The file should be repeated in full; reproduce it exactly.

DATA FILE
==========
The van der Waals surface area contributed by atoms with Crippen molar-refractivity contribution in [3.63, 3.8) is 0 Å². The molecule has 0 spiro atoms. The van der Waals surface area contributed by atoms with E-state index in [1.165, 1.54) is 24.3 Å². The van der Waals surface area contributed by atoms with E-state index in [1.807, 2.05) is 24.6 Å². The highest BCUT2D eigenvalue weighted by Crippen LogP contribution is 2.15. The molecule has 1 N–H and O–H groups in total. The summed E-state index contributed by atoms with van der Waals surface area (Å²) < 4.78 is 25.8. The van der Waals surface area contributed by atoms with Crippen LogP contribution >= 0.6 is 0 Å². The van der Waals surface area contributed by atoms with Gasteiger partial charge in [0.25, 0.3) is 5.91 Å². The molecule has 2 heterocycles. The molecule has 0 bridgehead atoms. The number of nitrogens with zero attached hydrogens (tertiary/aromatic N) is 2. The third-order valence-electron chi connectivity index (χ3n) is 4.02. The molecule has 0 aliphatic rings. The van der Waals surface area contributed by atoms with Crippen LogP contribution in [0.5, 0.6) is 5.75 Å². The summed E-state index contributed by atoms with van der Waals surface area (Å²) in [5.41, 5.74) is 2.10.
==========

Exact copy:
The van der Waals surface area contributed by atoms with Crippen molar-refractivity contribution in [3.63, 3.8) is 0 Å². The molecule has 0 spiro atoms. The van der Waals surface area contributed by atoms with E-state index in [1.165, 1.54) is 24.3 Å². The van der Waals surface area contributed by atoms with E-state index in [1.807, 2.05) is 24.6 Å². The highest BCUT2D eigenvalue weighted by Crippen LogP contribution is 2.15. The molecule has 1 N–H and O–H groups in total. The summed E-state index contributed by atoms with van der Waals surface area (Å²) < 4.78 is 25.8. The van der Waals surface area contributed by atoms with Crippen LogP contribution >= 0.6 is 0 Å². The van der Waals surface area contributed by atoms with Gasteiger partial charge in [0.25, 0.3) is 5.91 Å². The molecule has 2 heterocycles. The molecule has 0 bridgehead atoms. The number of nitrogens with zero attached hydrogens (tertiary/aromatic N) is 2. The third-order valence-electron chi connectivity index (χ3n) is 4.02. The molecule has 0 aliphatic rings. The van der Waals surface area contributed by atoms with Crippen LogP contribution in [0.5, 0.6) is 5.75 Å². The summed E-state index contributed by atoms with van der Waals surface area (Å²) in [5.41, 5.74) is 2.10.